A worthwhile read for aspiring ethnographers or readers interested in South Pacific culture.

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A Red Woman Was Crying

STORIES FROM NAGOVISI

This collection of short stories by anthropologist Mitchell provides a window into the culture of the Pacific Islands.

The Nagovisi people live in West-Central Bougainville Island, which is part of the Solomon Islands in terms of culture and ethnicity but is politically part of Papua New Guinea. Although the stories Mitchell presents are to be read as fiction rather than ethnography, they nevertheless offer a glimpse of a group of people and a way of living with which many readers are likely unfamiliar. The tales, which range in length from a single page to 50, display a variety of storytelling techniques. Some, such as “Crocodile Kills His Father” and the eponymous “A Red Woman Was Crying,” are takes on traditional folktales. In the former, after a woman named Sipita gives birth to the first crocodile, she hides him in a basket and warns her husband not to look inside, just as, say, Bluebeard warned his wife not to open the closet and Pandora was warned not to open her box. Some of the stories give a view of the larger Nagovisi culture and seem representative of what might be told to children, the equivalent of the Western tale of Mother Goose. Others have a more typical narrative structure and, rather than highlighting any sort of overarching mythology or belief system, serve to explicate aspects of day-to-day life in this culture. There’s much of interest here, particularly to readers with an anthropological bent, but even though Mitchell doesn’t aim for this to be an academic text, a little more context would be helpful. The collection would also read more smoothly if the folktales were presented in some kind of lucid order; as is, the contrasts in style can be abrupt and somewhat jarring.

A worthwhile read for aspiring ethnographers or readers interested in South Pacific culture.

Pub Date: July 11, 2013

ISBN: 978-0983307242

Page Count: 266

Publisher: Saddle Road Press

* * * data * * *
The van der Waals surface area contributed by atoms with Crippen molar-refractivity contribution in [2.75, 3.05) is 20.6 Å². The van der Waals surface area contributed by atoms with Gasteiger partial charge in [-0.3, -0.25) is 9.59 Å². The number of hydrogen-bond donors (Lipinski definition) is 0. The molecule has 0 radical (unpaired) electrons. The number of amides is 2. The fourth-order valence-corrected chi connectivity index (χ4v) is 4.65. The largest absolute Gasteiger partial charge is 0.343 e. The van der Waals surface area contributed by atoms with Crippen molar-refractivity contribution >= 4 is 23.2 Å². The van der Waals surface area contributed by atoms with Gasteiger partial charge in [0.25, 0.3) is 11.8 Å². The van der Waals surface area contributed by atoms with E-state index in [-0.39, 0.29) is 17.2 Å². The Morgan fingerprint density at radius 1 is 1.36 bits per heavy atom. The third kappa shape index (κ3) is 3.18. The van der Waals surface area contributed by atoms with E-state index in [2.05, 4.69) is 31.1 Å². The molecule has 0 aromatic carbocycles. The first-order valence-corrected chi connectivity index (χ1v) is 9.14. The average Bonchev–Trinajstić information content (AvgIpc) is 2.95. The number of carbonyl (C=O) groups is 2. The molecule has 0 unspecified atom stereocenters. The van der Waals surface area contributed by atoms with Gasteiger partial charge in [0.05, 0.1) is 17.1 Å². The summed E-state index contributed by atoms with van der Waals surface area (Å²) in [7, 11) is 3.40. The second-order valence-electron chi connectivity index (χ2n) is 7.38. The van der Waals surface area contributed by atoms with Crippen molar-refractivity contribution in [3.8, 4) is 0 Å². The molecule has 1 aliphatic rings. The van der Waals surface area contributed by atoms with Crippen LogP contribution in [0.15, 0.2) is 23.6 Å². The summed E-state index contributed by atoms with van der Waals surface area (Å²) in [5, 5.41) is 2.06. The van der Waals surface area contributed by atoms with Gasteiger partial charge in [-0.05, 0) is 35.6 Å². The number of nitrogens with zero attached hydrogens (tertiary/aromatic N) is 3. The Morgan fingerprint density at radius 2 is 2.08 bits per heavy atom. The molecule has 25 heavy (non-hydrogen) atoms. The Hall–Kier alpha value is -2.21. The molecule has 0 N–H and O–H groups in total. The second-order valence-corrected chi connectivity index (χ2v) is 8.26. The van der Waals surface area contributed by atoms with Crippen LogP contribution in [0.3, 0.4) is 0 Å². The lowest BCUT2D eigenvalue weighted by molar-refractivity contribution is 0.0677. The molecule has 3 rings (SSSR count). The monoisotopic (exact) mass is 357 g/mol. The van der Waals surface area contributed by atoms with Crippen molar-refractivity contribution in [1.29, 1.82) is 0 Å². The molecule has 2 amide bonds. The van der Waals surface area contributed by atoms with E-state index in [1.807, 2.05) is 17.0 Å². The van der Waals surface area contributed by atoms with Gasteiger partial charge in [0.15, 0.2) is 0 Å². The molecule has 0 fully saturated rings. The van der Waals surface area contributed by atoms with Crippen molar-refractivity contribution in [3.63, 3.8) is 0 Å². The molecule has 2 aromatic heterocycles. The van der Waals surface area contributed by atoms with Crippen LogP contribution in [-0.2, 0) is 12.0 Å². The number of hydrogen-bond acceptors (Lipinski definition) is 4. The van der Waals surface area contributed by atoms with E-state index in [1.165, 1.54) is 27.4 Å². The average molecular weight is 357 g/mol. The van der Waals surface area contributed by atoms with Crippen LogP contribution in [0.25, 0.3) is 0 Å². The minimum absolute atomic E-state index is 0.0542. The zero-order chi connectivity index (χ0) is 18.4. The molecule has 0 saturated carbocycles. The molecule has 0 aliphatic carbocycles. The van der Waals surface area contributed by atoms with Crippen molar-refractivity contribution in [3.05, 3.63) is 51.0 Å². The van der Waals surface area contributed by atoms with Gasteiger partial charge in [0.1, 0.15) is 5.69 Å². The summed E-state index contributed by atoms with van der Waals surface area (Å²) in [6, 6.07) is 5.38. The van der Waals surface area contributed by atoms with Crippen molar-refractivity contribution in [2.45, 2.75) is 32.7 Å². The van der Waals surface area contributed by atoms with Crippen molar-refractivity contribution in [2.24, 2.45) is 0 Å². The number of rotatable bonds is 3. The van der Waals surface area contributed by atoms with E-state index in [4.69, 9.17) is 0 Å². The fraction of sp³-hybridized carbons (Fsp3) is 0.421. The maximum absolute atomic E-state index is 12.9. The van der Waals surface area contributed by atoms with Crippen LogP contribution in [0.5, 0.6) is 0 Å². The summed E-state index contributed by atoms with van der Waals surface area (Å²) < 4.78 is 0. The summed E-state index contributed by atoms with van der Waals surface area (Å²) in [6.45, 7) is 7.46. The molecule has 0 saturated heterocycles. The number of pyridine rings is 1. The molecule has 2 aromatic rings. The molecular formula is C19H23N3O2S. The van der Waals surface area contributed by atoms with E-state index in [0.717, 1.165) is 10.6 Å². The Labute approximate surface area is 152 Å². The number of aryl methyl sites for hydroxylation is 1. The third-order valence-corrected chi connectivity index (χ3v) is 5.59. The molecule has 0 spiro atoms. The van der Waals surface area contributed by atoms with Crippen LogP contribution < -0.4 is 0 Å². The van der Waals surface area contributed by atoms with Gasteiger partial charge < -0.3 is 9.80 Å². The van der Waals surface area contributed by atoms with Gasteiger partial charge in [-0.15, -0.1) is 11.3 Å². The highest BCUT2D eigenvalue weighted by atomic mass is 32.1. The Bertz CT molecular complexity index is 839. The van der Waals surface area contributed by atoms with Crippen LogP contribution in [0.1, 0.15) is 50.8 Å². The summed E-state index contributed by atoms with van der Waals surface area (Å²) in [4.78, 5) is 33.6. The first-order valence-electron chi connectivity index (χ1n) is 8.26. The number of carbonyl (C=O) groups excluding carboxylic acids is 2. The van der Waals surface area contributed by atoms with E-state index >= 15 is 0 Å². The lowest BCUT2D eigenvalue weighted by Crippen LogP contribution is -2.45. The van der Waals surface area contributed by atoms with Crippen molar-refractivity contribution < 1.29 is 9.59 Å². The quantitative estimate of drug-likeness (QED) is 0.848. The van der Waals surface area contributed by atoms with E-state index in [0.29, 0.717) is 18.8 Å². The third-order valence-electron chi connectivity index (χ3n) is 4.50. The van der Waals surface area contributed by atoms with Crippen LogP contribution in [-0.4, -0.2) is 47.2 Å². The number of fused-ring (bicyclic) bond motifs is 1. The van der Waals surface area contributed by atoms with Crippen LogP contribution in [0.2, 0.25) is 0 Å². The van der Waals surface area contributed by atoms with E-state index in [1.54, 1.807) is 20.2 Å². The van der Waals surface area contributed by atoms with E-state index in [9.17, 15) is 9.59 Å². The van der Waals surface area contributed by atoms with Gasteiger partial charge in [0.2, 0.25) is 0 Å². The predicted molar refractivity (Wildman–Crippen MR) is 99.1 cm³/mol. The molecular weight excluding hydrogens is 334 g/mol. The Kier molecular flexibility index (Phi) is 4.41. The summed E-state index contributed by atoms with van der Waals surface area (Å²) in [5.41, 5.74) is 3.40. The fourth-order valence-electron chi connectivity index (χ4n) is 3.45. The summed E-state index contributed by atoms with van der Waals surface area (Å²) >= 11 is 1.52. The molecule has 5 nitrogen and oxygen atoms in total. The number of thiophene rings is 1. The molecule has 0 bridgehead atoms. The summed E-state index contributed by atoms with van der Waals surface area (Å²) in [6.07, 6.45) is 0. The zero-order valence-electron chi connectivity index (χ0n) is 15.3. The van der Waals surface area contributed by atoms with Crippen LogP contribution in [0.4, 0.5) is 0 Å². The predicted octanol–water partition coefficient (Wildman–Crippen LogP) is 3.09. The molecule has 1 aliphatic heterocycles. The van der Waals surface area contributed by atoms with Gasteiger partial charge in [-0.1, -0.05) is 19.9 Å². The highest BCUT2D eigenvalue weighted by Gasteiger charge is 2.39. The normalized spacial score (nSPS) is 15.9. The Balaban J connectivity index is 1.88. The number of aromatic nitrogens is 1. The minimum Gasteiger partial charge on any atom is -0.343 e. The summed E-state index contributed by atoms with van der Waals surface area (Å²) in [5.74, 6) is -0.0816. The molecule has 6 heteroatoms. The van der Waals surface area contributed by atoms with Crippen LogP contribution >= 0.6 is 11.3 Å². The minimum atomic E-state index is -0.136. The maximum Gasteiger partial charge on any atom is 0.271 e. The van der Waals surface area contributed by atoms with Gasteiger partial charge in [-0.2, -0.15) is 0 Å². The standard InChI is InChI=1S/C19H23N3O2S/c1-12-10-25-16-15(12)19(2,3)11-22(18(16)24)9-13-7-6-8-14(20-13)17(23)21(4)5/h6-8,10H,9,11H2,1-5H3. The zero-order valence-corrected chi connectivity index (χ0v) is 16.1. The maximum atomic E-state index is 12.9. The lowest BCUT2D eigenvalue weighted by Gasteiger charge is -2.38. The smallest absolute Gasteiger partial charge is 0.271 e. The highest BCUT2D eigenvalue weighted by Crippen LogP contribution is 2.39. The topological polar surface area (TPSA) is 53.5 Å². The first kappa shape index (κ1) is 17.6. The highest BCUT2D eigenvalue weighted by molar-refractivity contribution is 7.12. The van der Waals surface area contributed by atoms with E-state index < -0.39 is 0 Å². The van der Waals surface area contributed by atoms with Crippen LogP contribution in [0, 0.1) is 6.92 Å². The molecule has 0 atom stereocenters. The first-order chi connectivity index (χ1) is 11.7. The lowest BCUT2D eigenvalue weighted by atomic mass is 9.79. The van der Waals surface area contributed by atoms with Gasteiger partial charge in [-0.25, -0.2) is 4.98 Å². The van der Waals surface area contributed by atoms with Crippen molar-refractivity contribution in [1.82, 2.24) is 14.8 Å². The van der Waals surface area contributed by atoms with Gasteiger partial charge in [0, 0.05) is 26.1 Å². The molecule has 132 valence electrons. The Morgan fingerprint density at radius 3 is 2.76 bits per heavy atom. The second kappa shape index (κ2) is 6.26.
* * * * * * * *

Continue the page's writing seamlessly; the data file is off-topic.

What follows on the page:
Review Posted Online: Jan. 25, 2014

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THE THINGS THEY CARRIED

It's being called a novel, but it is more a hybrid: short-stories/essays/confessions about the Vietnam War—the subject that O'Brien reasonably comes back to with every book. Some of these stories/memoirs are very good in their starkness and factualness: the title piece, about what a foot soldier actually has on him (weights included) at any given time, lends a palpability that makes the emotional freight (fear, horror, guilt) correspond superbly. Maybe the most moving piece here is "On The Rainy River," about a draftee's ambivalence about going, and how he decided to go: "I would go to war—I would kill and maybe die—because I was embarrassed not to." But so much else is so structurally coy that real effects are muted and disadvantaged: O'Brien is writing a book more about earnestness than about war, and the peekaboos of this isn't really me but of course it truly is serve no true purpose. They make this an annoyingly arty book, hiding more than not behind Hemingwayesque time-signatures and puerile repetitions about war (and memory and everything else, for that matter) being hell and heaven both. A disappointment.

Pub Date: March 28, 1990

ISBN: 0618706410

Page Count: 256

Publisher: Houghton Mifflin

Review Posted Online: Oct. 2, 2011

Kirkus Reviews Issue: Feb. 15, 1990

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Readers seeking a tale well told will take pleasure in King’s sometimes-scary, sometimes merely gloomy pages.

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THE BAZAAR OF BAD DREAMS

STORIES

A gathering of short stories by an ascended master of the form.

Best known for mega-bestselling horror yarns, King (Finders Keepers, 2015, etc.) has been writing short stories for a very long time, moving among genres and honing his craft. This gathering of 20 stories, about half previously published and half new, speaks to King’s considerable abilities as a writer of genre fiction who manages to expand and improve the genre as he works; certainly no one has invested ordinary reality and ordinary objects with as much creepiness as King, mostly things that move (cars, kid’s scooters, Ferris wheels). Some stories would not have been out of place in the pulp magazines of the 1940s and ’50s, with allowances for modern references (“Somewhere far off, a helicopter beats at the sky over the Gulf. The DEA looking for drug runners, the Judge supposes”). Pulpy though some stories are, the published pieces have noble pedigrees, having appeared in places such as Granta and The New Yorker. Many inhabit the same literary universe as Raymond Carver, whom King even name-checks in an extraordinarily clever tale of the multiple realities hidden in a simple Kindle device: “What else is there by Raymond Carver in the worlds of Ur? Is there one—or a dozen, or a thousand—where he quit smoking, lived to be 70, and wrote another half a dozen books?” Like Carver, King often populates his stories with blue-collar people who drink too much, worry about money, and mistrust everything and everyone: “Every time you see bright stuff, somebody turns on the rain machine. The bright stuff is never colorfast.” Best of all, lifting the curtain, King prefaces the stories with notes about how they came about (“This one had to be told, because I knew exactly what kind of language I wanted to use”). Those notes alone make this a must for aspiring writers.

Readers seeking a tale well told will take pleasure in King’s sometimes-scary, sometimes merely gloomy pages.

Pub Date: Nov. 3, 2015

ISBN: 978-1-5011-1167-9

Page Count: 512

Publisher: Scribner

Review Posted Online: Aug. 17, 2015

Kirkus Reviews Issue: Sept. 1, 2015

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